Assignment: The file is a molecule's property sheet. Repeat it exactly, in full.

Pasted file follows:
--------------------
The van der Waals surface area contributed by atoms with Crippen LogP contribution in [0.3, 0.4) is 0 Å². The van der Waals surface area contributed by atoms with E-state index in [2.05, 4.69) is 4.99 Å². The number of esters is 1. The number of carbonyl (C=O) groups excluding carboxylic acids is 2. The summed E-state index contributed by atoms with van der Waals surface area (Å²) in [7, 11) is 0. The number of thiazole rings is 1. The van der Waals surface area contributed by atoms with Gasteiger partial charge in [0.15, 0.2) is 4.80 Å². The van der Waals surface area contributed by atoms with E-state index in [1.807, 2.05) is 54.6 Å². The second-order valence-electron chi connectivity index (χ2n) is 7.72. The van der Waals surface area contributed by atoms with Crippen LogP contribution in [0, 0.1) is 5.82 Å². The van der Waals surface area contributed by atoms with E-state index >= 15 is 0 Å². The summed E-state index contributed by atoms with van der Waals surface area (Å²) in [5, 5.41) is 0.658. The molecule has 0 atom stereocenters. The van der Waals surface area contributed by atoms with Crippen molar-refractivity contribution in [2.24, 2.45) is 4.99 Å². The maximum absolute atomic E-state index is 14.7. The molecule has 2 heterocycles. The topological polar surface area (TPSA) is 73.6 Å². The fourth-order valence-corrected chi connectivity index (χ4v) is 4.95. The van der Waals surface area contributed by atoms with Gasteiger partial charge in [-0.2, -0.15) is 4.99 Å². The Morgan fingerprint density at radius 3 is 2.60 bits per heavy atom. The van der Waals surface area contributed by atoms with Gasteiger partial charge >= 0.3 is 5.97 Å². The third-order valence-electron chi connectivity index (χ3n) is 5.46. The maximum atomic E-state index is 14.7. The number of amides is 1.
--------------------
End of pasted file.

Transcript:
The van der Waals surface area contributed by atoms with Crippen LogP contribution in [0.3, 0.4) is 0 Å². The van der Waals surface area contributed by atoms with E-state index in [2.05, 4.69) is 4.99 Å². The number of esters is 1. The number of carbonyl (C=O) groups excluding carboxylic acids is 2. The summed E-state index contributed by atoms with van der Waals surface area (Å²) in [7, 11) is 0. The number of thiazole rings is 1. The van der Waals surface area contributed by atoms with Gasteiger partial charge in [0.15, 0.2) is 4.80 Å². The van der Waals surface area contributed by atoms with E-state index in [1.807, 2.05) is 54.6 Å². The second-order valence-electron chi connectivity index (χ2n) is 7.72. The van der Waals surface area contributed by atoms with Crippen LogP contribution in [0, 0.1) is 5.82 Å². The van der Waals surface area contributed by atoms with E-state index >= 15 is 0 Å². The summed E-state index contributed by atoms with van der Waals surface area (Å²) in [5, 5.41) is 0.658. The molecule has 0 atom stereocenters. The van der Waals surface area contributed by atoms with Crippen molar-refractivity contribution in [2.24, 2.45) is 4.99 Å². The maximum absolute atomic E-state index is 14.7. The molecule has 2 heterocycles. The topological polar surface area (TPSA) is 73.6 Å². The fourth-order valence-corrected chi connectivity index (χ4v) is 4.95. The van der Waals surface area contributed by atoms with Gasteiger partial charge in [-0.2, -0.15) is 4.99 Å². The Morgan fingerprint density at radius 3 is 2.60 bits per heavy atom. The van der Waals surface area contributed by atoms with Gasteiger partial charge >= 0.3 is 5.97 Å². The third-order valence-electron chi connectivity index (χ3n) is 5.46. The maximum atomic E-state index is 14.7. The number of amides is 1.